Using data from the largest pooled thigh-worn accelerometry resource currently available, we conducted a harmonised individual participant data meta-analysis of six cohorts to examine the cross-sectional dose–response associations of device-measured physical activity types (walking, stair climbing, running) and postures (sitting, standing) with cardiometabolic health markers.



The Prospective Physical Activity, Sitting and Sleep (ProPASS) Consortium is a data resource and research methods development platform that brings together existing and future observational studies of device-measured movement behaviours [24, 25]. The current analyses included pooled individual participant data from six of the ProPASS population cohorts with available cardiometabolic outcomes: the Australian Longitudinal Study on Women’s Health (ALSWH) [26, 27], 1970 British Cohort Study (BCS70) [28], Danish Physical Activity Cohort (DPhacto) [29], Finnish Retirement and Aging Study (FIREA) [30], Nijmegen Exercise Study [31] and The Maastricht Study [32]. In total, 15,168 participants had ≥1 day of valid accelerometer data [33] (≥20 h of wear time and ≥3 h of sleep). We excluded participants with missing covariate data or missing outcomes (electronic supplementary material [ESM] Fig. 1). When collected, participant ethnicity was self-reported. Participant sex and gender were not considered as part of the study design. The study findings are generalisable to the sexes included in the study population.

Harmonisation of physical activity type and posture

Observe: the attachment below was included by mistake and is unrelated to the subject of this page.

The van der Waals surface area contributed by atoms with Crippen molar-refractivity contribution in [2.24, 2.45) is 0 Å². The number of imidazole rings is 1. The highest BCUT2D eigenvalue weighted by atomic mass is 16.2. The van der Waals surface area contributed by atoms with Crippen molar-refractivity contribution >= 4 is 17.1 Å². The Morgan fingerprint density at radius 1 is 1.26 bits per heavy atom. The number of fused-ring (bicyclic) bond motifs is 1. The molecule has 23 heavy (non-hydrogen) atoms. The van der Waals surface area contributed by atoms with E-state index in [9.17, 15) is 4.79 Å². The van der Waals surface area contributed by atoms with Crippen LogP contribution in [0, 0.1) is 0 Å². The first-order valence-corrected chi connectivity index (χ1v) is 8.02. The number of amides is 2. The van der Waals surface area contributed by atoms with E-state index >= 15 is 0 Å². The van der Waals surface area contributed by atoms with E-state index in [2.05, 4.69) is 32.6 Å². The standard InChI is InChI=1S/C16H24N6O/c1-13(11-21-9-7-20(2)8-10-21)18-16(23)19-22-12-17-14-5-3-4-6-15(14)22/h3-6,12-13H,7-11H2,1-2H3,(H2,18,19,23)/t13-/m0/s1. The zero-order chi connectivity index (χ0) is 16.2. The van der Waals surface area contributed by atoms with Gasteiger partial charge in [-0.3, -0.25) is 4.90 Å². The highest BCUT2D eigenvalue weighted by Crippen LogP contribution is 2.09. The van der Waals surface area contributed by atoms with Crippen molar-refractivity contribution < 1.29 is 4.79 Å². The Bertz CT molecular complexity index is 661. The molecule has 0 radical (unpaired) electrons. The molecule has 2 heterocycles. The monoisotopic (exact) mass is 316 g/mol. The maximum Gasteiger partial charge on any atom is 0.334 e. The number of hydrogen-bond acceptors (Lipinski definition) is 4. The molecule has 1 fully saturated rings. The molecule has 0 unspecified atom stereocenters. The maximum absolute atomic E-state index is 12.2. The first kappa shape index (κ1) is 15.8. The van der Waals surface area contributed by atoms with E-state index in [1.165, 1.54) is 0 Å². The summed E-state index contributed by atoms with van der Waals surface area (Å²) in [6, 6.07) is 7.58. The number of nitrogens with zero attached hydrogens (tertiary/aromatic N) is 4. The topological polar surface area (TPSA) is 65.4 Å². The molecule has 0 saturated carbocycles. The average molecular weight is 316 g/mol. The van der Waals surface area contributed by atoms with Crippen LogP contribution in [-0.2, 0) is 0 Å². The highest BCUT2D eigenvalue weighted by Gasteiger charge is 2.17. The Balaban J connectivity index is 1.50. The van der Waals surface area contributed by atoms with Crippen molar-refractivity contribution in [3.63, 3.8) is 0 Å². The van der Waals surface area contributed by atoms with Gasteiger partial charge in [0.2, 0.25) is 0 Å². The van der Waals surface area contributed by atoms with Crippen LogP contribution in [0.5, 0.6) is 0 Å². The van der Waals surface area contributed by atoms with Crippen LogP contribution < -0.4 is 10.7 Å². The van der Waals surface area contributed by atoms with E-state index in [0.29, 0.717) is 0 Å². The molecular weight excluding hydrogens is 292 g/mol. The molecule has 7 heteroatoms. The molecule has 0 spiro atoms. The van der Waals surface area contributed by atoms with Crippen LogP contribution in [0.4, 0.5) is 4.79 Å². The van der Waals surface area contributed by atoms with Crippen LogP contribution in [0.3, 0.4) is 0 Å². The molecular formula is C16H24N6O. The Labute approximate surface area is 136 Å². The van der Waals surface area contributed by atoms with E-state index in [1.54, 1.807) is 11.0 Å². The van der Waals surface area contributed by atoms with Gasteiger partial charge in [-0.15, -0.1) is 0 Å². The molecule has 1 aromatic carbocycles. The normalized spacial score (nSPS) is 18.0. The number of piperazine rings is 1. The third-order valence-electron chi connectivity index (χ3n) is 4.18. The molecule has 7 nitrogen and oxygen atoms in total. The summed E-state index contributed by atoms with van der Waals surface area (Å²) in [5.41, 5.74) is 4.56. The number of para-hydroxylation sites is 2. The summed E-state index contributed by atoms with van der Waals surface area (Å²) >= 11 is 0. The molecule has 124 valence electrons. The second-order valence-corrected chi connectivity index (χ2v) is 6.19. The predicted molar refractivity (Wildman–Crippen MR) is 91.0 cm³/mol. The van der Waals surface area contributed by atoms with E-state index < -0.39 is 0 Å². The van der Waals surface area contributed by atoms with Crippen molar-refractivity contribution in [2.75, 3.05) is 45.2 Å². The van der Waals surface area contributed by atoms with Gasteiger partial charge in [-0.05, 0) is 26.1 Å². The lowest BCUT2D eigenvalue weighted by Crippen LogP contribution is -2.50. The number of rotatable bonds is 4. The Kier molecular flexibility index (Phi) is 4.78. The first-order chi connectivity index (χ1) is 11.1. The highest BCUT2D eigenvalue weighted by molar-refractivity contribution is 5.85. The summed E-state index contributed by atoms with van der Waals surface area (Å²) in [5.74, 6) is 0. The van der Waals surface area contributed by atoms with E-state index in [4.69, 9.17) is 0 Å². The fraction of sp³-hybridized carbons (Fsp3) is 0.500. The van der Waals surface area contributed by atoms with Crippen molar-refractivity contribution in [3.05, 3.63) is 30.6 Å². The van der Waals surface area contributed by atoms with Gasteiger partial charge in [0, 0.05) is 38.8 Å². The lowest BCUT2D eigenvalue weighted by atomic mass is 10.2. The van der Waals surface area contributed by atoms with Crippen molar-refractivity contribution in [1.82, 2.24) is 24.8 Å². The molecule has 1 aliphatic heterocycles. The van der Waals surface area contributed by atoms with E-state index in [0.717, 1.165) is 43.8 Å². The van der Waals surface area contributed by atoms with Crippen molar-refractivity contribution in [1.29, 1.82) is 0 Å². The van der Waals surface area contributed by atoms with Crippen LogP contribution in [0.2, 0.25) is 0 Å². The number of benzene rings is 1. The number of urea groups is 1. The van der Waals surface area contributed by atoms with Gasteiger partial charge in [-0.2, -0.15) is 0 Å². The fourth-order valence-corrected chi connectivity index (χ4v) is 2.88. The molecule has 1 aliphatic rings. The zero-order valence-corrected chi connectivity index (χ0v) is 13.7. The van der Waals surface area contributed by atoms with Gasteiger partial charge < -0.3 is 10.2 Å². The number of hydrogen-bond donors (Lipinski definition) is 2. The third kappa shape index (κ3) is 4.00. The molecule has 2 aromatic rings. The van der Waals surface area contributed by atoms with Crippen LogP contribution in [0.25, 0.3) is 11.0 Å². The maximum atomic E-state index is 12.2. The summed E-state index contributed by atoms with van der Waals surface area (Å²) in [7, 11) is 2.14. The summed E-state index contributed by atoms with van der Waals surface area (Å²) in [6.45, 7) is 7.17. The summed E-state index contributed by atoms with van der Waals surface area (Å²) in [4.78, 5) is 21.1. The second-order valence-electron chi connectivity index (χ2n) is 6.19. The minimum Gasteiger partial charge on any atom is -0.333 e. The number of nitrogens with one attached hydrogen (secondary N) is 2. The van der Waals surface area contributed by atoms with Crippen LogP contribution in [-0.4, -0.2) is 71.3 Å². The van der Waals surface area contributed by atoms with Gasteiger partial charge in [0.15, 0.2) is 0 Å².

Participants in each cohort were instructed to wear a tri-axial accelerometer capturing raw signal data on their thigh for 24 h a day for 7 days. All accelerometry data cleaning, processing and harmonisation was conducted at the University of Sydney. To ensure consistency in data cleaning and standardisation in processing of accelerometer data, we used a specialised and validated software (ActiPASS v1.32) [34]. ActiPASS autocorrects for device orientation and uses standard procedures for device calibration and identification of non-wear time [35, 36]. Physical activity and posture were classified in 2 s windows with a 50% overlap (resolution of 1 s windows) using a decision tree (Acti4) [37]. The ALSWH, BCS70, Nijmegen Exercise Study and Maastricht Study used ActivPAL monitors (sampling frequency 20 Hz); FIREA used Axivity monitors (sampling frequency 100 Hz); and DPhacto used ActiGraph monitors (sampling frequency 30 Hz).The decision tree model has been shown to have good to excellent accuracy (>90% for sitting, walking and running) for activity type and posture predictions between different monitors [13, 14]. A complete description of the decision tree physical activity type and posture classifier and independent validation are provided in ESM Methods. The signal SD and tilt angle were used to classify fundamental activities and postures such as walking, stair climbing, running, sitting and standing [37]. Sleep was classified using a second decision tree [38]. Mean daily time spent in each activity type and posture was derived by dividing the total duration for individual activity types and postures by the total number of valid wear days for each participant.